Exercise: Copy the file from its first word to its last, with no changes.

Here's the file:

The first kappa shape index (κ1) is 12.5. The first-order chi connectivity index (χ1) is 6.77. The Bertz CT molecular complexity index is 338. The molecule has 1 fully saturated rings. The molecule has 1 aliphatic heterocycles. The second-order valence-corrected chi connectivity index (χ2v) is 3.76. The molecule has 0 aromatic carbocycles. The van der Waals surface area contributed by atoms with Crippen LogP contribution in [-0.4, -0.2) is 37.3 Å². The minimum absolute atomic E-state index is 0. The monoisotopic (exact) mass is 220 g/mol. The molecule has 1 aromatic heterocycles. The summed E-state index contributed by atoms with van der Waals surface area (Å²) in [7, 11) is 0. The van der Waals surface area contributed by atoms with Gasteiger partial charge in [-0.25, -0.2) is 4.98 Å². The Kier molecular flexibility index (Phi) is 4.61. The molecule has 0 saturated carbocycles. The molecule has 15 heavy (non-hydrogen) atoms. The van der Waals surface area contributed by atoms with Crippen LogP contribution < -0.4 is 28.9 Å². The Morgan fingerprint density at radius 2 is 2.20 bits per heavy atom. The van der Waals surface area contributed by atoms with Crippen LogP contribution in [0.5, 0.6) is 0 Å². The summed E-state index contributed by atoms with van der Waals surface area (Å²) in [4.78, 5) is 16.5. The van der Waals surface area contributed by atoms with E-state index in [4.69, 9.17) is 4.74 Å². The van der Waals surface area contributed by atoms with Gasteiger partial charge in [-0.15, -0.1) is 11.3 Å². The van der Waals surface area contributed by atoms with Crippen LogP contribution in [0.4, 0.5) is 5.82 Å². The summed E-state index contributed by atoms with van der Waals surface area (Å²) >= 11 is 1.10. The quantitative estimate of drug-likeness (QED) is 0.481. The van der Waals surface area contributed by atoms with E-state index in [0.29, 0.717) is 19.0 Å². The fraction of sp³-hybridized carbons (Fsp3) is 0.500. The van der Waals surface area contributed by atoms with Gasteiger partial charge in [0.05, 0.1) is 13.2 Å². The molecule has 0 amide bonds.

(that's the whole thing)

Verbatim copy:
The first kappa shape index (κ1) is 12.5. The first-order chi connectivity index (χ1) is 6.77. The Bertz CT molecular complexity index is 338. The molecule has 1 fully saturated rings. The molecule has 1 aliphatic heterocycles. The second-order valence-corrected chi connectivity index (χ2v) is 3.76. The molecule has 0 aromatic carbocycles. The van der Waals surface area contributed by atoms with Crippen LogP contribution in [-0.4, -0.2) is 37.3 Å². The minimum absolute atomic E-state index is 0. The monoisotopic (exact) mass is 220 g/mol. The molecule has 1 aromatic heterocycles. The summed E-state index contributed by atoms with van der Waals surface area (Å²) in [7, 11) is 0. The van der Waals surface area contributed by atoms with Gasteiger partial charge in [-0.25, -0.2) is 4.98 Å². The Kier molecular flexibility index (Phi) is 4.61. The molecule has 0 saturated carbocycles. The molecule has 15 heavy (non-hydrogen) atoms. The van der Waals surface area contributed by atoms with Crippen LogP contribution < -0.4 is 28.9 Å². The Morgan fingerprint density at radius 2 is 2.20 bits per heavy atom. The van der Waals surface area contributed by atoms with Crippen LogP contribution in [0.5, 0.6) is 0 Å². The summed E-state index contributed by atoms with van der Waals surface area (Å²) in [4.78, 5) is 16.5. The van der Waals surface area contributed by atoms with E-state index in [4.69, 9.17) is 4.74 Å². The van der Waals surface area contributed by atoms with Gasteiger partial charge in [-0.15, -0.1) is 11.3 Å². The van der Waals surface area contributed by atoms with Crippen LogP contribution in [0.4, 0.5) is 5.82 Å². The summed E-state index contributed by atoms with van der Waals surface area (Å²) >= 11 is 1.10. The quantitative estimate of drug-likeness (QED) is 0.481. The van der Waals surface area contributed by atoms with E-state index in [0.29, 0.717) is 19.0 Å². The fraction of sp³-hybridized carbons (Fsp3) is 0.500. The van der Waals surface area contributed by atoms with Gasteiger partial charge in [0.05, 0.1) is 13.2 Å². The molecule has 0 amide bonds.